Helping Families Eat Their Veggies, One Prescription at a Time

Helping Families Eat Their Veggies, One Prescription at a Time

Success Story

Helping Families Eat Their Veggies, One Prescription at a Time

September 8, 2016
     
Boy Eats Strawberry while Waiting at Doctor's Office
Just what the doctor ordered. Our FVRx NYC program reached 2,755 people. Nearly half of participants dropped their BMI. Photo Credit: Jameel Khaja

Before she turned 10, Alaijah was overweight and suffering from asthma. Trips to the gym were futile, since exercise always triggered asthma attacks. Doctors had prescribed an inhaler as well as daily steroid treatments. In 2012, Dr. Sundari Periasamy, a pediatrician at Harlem Hospital Center, had a new prescription for Alaijah: fresh fruits and vegetables.

“The doctor said, ‘Listen, you will be able to take this prescription to the farmers market and get vouchers for fruits and vegetables,’” recalls Alaijah’s mother, Sheryl Browne. “At first I was skeptical, but I accepted it because it was a new option.”

Between 2012 and 2015, Wholesome Wave’s innovative Fruit and Vegetable Prescription (FVRx) Program® NYC reached 2,755 patients and household members and resulted in decreased BMI for 42.6 percent of all patients who completed the intervention. Over three years, $185,000 was spent at NYC farmers markets through the program. For Alaijah, the results were life-changing.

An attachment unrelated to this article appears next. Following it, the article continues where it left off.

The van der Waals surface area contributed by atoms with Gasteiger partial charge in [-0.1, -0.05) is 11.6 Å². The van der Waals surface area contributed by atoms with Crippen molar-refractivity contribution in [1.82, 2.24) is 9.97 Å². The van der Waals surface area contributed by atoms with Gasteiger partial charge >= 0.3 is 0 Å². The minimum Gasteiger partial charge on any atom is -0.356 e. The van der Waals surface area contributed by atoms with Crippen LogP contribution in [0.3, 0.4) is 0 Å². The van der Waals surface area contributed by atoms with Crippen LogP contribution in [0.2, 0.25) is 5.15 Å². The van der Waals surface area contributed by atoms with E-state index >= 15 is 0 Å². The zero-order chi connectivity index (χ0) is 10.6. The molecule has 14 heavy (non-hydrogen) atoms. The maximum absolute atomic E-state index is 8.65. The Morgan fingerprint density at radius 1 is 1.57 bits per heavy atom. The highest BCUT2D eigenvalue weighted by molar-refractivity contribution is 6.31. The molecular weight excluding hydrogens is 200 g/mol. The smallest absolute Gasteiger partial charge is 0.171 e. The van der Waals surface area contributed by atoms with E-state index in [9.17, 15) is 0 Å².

“The very first year, she lost weight,” Browne says happily. “The second year, not only did she lose weight, she didn’t need to take her steroids every day. She is so active now—it is such a total difference. She plays volleyball, soccer, swimming. She is now a cheerleader, and not just a cheerleader, she’s actually a flyer.”

Fresh fruits and vegetables had been too expensive for Sheryl to buy regularly,so thanks to FVRx, she started taking all four of her children to the weekly farmers market. The kids enjoyed picking out produce and chatting with the farmers about recipes for everything from apricots to purple string beans. Alaijah wants to be a chef when she grows up, and Browne’s son, who is only three, prefers fresh fruit to sweets. The simple act of making produce affordable has reversed their health outcomes.

“It wasn’t just, ‘let’s make your daughter not fat,’ it was ‘let’s make your whole family healthy,’” Browne says. Today she says her kids don’t ask for chips anymore. They ask for kale instead.